M2M no longer a pipe dream

M2M no longer a pipe dream

Summary: Innovations in mobile tech has opened new opportunities in the machine-to-machine industry, with providers offering SIM and fleet management services to smart meters and CCTVs.


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  • NUS smart meter

    Both Gemalto and Singapore company Power Automation also worked together to implement M2M-enabled power meters at the National University of Singapore's UTown Residence. 

    See Gim Kerk, director of engineering at Power Automation, explained the smart meter tracks the use of electricity in the hostel and, by doing so, is equipped to offer residents to purchase electricity credits for air conditioners in their rooms.

    The meters display residents' remaining credits, send messages for them to buy more credits when it is running low, as well as display real-time loading and warnings for impending electrical trips, See said.

    Lakhi Baug, M2M sales manager for Asia at Gemalto, added the smart meters are embedded with mobile connectivity so they can connect to a server which collects the usage data, enable real-time feedback to the service provider and control parameters to facilitate the efficient distribution of electricity.

    Besides efficient power management, the smart meters reduce manpower cost as they eliminate the need for staff to visit the hostel to take physical meter reading.

  • NUS electric vehicle

    Photo credit: NUS Engineering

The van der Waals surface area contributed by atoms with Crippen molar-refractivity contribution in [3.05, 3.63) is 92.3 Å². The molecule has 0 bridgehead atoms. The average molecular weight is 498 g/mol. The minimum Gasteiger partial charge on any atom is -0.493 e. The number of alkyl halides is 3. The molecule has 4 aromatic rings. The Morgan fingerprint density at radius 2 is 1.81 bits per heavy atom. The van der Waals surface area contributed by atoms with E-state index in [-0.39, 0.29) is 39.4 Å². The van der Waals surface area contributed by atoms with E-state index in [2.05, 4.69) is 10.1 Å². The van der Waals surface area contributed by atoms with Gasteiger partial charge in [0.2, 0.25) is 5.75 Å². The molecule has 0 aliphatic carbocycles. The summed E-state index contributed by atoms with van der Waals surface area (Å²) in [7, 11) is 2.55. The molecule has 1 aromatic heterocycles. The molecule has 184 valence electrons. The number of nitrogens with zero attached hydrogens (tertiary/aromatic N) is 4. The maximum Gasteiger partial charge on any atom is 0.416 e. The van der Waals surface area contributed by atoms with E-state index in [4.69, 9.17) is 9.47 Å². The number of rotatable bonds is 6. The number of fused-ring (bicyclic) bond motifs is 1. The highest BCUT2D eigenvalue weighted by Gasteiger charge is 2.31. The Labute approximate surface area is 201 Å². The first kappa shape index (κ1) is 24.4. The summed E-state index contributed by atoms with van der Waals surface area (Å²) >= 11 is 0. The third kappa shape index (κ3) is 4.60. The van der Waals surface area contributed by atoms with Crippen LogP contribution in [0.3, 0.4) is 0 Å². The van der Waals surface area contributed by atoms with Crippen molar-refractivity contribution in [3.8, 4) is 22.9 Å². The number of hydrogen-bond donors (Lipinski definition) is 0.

NUS is also the home of the single-seater, micro-electric vehicle. The university has partnered Toyota Tsusho Asia-Pacific to research the viability of such vehicles for short travel distances.

    Richard Lee, general manager for the IT and Electronics Department at Toyota Tsusho Asia-Pacific, explained that M2M is used in this research project to manage the fleet of vehicles as part of a car-sharing scheme. The data transmitted to backend servers helps track and monitor the performance and location of these vehicles, he said. 

Topics: Networking, Emerging Tech, Telcos, Business Intelligence

Liau Yun Qing

About Liau Yun Qing

The only journalist in the team without a Western name, Yun Qing hails from the mountainy Malaysian state, Sabah. She currently covers the hardware and networking beats, as well as everything else that falls into her lap, at ZDNet Asia. Her RSS feed includes tech news sites and most of the Cheezburger network. She is also a cheapskate masquerading as a group-buying addict.

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  • It's called TCP/IP.

    "Machine-to-machine (M2M) communication has been in existence in some form or another for a long time"

    It's called TCP/IP. And a host of other related protocols. It's not like you really need anything special for "M2M" communications. Machines have been communicating with each other since ARPNET was invented.
  • I agree ...

    I'm not sure what all the big hype is about, like you said this is nothing new as this has been around the manufacturing world for years.
  • More and More Varied

    Yes, machines have been communicating for some time now. But the type and number is rapidly expanding. They are also becoming more autonomous.